could discern, the only one with a qualifying “superhero” talent was the aforesaid Dr. Manhattan who was not part of the original
group but was the leader of the second group after being morphed into the big blue guy after a laboratory accident went wrong in

Laurie/Silk Spectre II is apparently the daughter of the original Silk Spectre (aka Sally) (played by Carla Gugino) who was almost
raped or maybe was raped or went willingly with The Comedian (Jeffrey Dean Morgan).  The Comedian (aka Edward Blake) chomps
on a stogie nonstop and is a horribly violent, nasty, cynical type – the badass of the group (or groups – I think he was in both).  The
Comedian gets murdered in the opening sequence which takes place in 1985 in the first of many, many gory fight sequences (the
hyper gore and stylized violence here echo Snyder’s previous CG spectacle,

The rest of the picture alternates between Rorschach (Jackie Earle Haley), the certifiably crazy Watchmen with the cool, shape shifting
mask, trying to figure out who killed The Comedian and wants to kill the others and the backstory of each of most of the
superheroes (again, if that is what they are – it’s never clear if any of them have super powers or just like getting into drag).  In
between, there’s a subplot that involves world domination by a super villain (who gets a James Bond like super villain lair in
Antarctica) and a desperate effort to prevent nuclear war between the U.S. (still headed by Richard Nixon, heading into his fifth term)
and the Soviet Union.  The historical alterations also include cameos by Kennedy, Kissinger, Ted Koppel, Pat Buchanan, and former
Chrysler chairman Lee Iacocca who gets it right between the eyes.

The mixture of 20th century culture references and history making events and characters is great fun at first and the music on the
soundtrack supports them (everything from Simon & Garfunkel to Nena singing “99 Luft Balloons”) but eventually the historical
fantasies wear out their welcome as they aren’t particularly involving and have nothing to do with any of the main characters.  Every
13 year-old boy’s fantasies (gay and straight) seems to be incorporated into the material along with the historical whimsy and not
surprisingly, very little of it makes much sense.  The slapdash material causes the movie to move in fits and starts, going off into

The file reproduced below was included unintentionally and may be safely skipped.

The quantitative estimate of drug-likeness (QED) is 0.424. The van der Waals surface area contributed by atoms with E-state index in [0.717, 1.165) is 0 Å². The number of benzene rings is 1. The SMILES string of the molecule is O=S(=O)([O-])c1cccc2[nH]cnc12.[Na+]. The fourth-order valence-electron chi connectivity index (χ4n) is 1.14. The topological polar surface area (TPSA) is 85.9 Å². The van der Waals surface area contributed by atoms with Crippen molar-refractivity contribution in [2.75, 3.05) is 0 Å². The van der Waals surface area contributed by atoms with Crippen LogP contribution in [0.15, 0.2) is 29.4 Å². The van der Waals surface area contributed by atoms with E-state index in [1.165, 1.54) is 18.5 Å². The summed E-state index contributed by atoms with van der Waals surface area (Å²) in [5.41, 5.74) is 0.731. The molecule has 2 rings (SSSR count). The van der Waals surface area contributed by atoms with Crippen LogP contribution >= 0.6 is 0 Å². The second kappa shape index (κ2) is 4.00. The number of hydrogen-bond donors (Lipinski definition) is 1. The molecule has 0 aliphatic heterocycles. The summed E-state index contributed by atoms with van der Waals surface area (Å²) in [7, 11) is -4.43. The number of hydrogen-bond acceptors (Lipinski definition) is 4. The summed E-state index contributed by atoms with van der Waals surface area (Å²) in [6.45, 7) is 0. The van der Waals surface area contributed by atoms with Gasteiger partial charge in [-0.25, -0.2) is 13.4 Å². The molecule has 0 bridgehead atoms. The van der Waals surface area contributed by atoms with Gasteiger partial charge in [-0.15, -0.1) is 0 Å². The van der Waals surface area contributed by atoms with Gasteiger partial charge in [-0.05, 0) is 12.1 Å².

those superhero backstories one moment and heading off into sidebars so often in another that the film never finds a proper tone
as it lurches about.  And did I mention the ever present dark side of the superhero mythology and the constant psychobabble about
soulless mankind that seems to return (and whine) over and over again in the material, dragging down the movie every time it tries
to enervate the audience?  

On the plus side, the movie is a technical marvel – it’s beautifully shot, art directed, scored, costumed, etc. – but even memorable
scenes like the eerily beautiful sequence in which we get Dr. Manhattan’s backstory (scored to the gorgeous music Philip Glass wrote
for the wonderful 80s documentary
Koyaanisqatsi) – get lost in the seemingly endless plot deviations (the film could have easily lost
an hour on its running time).

Sure, the movie’s not so subtle homoerotic content will draw in gay viewers as it did Snyder’s
300.  But contrast the simplicity of the
117 minutes of that movie – Gerard Butler and 299 other bikini clad warriors defend the honor of Sparta against an invincible army
until they’re all killed  – compared to
Watchmen’s convoluted 163.  That’s an awfully long time to expect a lone blue cock (attached to
an admittedly spectacular body) to remain entertaining – especially one that’s not even real to begin with and never gets hard.  
Watchmen could have used lots and lots of trimming and a fluffer to boot.
Much Ado About Not So Much:
Expanded Edition of 3-06-09 Windy City Times KATM Column
By Richard Knight, Jr.